There’s apparently a man in Ankara that can paint shapes, color, and perspective without ever having seen them – he was born without eyes, according to the spot on him on the Discovery Channel (always a great source for in-depth discussion *snark*).
The cogsci people are all excited, because they naturally thought that eyes were necessary for visual information to be processed. He uses his hands to gain sensory information, but it’s pretty unclear how so much visual data can be transmitted by the hands alone. I conducted a series of studies on tactile information for speech processing several years ago, and found surprising results, too (e.g. that novice hearing subjects could recover a large amount of articulation information by using only their hands), but I am doubtful that tactile information is enough to give him this much conceptual information on perspective and color.
Within the Jungian conceptualization of intuition, there is an interesting way to think about this. One of Jung’s ways for gaining information is intuition, which is the semi-mystic way people perceive possibilities and underlying meanings. Introverted Intuition, for Jung, is the inward-turning kind of intution. It looks inside, finding the possibilities and underlying meanings.
For Jung and many subsequent thinkers, introverted intuition is often at odds with sensory perception directed at the outer world. In particular, it is conceived of as the di-pole opposite of extraverted sensation, which perceives the outer world “as it is.” Introverted Intution rejects the outer world and its perceptual information by turning inward, to the Self, and its infinite possibilities. To someone focussed on introverted intuition, the world of sensation is just so much “noise” – the “many colored, seething populace” of Kierkegaard.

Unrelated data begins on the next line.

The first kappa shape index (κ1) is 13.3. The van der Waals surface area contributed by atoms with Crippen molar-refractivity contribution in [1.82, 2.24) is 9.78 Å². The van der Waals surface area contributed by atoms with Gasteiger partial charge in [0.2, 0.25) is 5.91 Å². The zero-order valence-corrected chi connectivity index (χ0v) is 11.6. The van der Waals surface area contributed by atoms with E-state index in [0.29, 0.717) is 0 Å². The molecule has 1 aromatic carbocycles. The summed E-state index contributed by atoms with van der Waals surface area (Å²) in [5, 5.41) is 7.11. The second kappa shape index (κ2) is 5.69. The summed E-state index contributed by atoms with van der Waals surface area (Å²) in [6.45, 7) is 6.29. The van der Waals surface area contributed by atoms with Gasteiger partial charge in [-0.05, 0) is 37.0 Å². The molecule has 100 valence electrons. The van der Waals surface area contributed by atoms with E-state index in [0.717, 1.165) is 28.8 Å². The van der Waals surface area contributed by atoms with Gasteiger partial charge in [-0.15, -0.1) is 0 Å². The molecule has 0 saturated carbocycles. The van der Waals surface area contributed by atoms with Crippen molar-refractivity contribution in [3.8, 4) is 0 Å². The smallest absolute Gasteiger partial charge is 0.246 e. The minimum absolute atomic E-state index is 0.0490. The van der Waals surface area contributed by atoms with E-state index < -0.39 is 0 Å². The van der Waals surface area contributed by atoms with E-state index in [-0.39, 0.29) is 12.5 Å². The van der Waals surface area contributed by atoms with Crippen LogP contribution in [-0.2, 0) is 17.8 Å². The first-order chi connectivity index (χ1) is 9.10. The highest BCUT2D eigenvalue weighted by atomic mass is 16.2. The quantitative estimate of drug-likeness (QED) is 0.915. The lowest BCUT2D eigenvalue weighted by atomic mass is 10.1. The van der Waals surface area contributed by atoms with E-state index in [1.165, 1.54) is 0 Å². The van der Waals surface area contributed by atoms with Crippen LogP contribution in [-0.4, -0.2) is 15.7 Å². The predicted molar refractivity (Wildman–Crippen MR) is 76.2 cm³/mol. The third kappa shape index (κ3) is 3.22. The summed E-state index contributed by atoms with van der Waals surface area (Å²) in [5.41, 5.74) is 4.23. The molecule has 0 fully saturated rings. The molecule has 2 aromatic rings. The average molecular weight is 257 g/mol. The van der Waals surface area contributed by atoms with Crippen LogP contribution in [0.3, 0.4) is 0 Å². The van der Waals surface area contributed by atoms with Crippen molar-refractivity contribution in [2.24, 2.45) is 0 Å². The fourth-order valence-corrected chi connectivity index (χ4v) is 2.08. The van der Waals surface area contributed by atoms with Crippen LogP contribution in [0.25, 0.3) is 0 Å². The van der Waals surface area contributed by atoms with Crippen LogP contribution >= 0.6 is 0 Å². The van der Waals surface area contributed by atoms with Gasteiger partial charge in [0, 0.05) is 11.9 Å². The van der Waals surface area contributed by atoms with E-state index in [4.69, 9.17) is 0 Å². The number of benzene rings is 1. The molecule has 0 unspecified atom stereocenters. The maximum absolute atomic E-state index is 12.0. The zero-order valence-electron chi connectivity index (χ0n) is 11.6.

Introverted intuitives tend to believe that the inward-looking eye can perceive everything that is important. This is a theme that has regularly recurred in religious thought – consider Gandhi’s elaborate and repeated discussions of this, or the numerous writings in Buddhist perspectives. As the fox in the Little Prince explains, “What is essential is invisible to the eye.”
People of other persuasions (especially those whose preferences are for Sensation) tend to pass off this kind of talk as silly mysticism. Yet here we have a man who can perceive the outerworld, including clouds, trees, and blue skies, by turning inward. Forced by his blindness, he necessarily followed an inward-turning line of perception, and arrived at a view of the outside world. This is how the introverted intuitive views their relation to the world, and, for them, it isn’t at all surprising that someone can do this.